When Weschler started in 1941, panel meters were hand-made analog instruments. The typical meter had either a metal or bakelite case, a glass lens and an electro-mechanical movement. There were many US manufacturers during the 1940s and 1950s, including Triplett, Simpson, Weston, GE, Westinghouse, Beede, Hoyt, Hickok, Jewell, Marion, Supreme, and EMICO. Meters for DCV, DCA, ACV, ACA, and line frequency were standard.
This year Weschler Instruments celebrates its 80th year as a supplier of meters and instrumentation. Much has changed in electronic measurement equipment and technology since 1941. Vacuum tubes were replaced by transistors and then integrated circuits. Analog indicators became digital readouts and then graphical touchscreens. Manual operation migrated to automatic sequencing and then fully computerized tests. The basic electrical measurements are essentially unchanged: volts, amps, ohms, frequency, watts, etc. However, the range, precision, speed, safety, and ease of use have dramatically improved. Let’s take a brief look at some of the changes in three common field test instruments over the last 80 years. (more…)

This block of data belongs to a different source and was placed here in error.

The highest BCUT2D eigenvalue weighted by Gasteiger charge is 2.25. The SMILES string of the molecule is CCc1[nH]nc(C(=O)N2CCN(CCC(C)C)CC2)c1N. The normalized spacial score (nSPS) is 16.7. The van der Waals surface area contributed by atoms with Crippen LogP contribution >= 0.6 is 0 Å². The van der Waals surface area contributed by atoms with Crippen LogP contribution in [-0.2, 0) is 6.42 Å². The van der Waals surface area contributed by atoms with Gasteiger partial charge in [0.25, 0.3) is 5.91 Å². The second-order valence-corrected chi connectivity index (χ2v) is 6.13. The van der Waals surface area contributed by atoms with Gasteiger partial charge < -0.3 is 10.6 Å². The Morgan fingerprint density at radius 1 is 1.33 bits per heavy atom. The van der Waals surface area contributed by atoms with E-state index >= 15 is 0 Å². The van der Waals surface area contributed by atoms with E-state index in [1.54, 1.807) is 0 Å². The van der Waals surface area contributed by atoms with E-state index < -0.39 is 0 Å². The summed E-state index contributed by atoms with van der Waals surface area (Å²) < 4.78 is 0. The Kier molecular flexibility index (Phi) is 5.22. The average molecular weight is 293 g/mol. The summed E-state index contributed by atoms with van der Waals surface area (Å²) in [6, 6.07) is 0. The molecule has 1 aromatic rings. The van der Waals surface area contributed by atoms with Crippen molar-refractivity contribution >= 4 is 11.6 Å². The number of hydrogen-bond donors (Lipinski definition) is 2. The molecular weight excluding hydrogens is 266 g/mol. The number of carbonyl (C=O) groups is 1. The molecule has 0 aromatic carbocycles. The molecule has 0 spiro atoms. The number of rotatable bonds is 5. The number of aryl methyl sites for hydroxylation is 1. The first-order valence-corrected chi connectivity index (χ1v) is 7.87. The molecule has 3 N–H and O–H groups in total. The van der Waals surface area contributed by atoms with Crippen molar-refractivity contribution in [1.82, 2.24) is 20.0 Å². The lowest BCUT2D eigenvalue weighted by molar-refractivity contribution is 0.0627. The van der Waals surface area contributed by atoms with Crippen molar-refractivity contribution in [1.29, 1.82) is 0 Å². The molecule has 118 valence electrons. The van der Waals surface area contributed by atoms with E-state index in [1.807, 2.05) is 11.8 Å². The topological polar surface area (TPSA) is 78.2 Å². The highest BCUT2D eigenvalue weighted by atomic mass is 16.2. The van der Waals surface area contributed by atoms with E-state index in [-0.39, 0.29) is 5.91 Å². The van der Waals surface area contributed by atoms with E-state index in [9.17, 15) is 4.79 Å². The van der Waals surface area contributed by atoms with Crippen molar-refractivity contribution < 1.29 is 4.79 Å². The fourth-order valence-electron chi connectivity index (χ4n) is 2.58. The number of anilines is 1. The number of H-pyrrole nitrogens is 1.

The Weschler Temperature Measurement application note reviews the characteristics of popular sensors used to measure temperature: thermocouple, RTD (resistance temperature detector), thermistor, semiconductor, and infrared. This article surveys the instrumentation used in conjunction with these sensors for industrial temperature measurements. (more…)
Three devices are needed to make a 4-20 mA current loop – a transmitter, receiver and loop power supply. (more…)
The current loop is a widely used industrial control circuit topology. The basic current loop has three elements:
- A transmitter that sends a dc current around the loop
- A receiver that measures the current in the loop
- DC voltage supply that powers the loop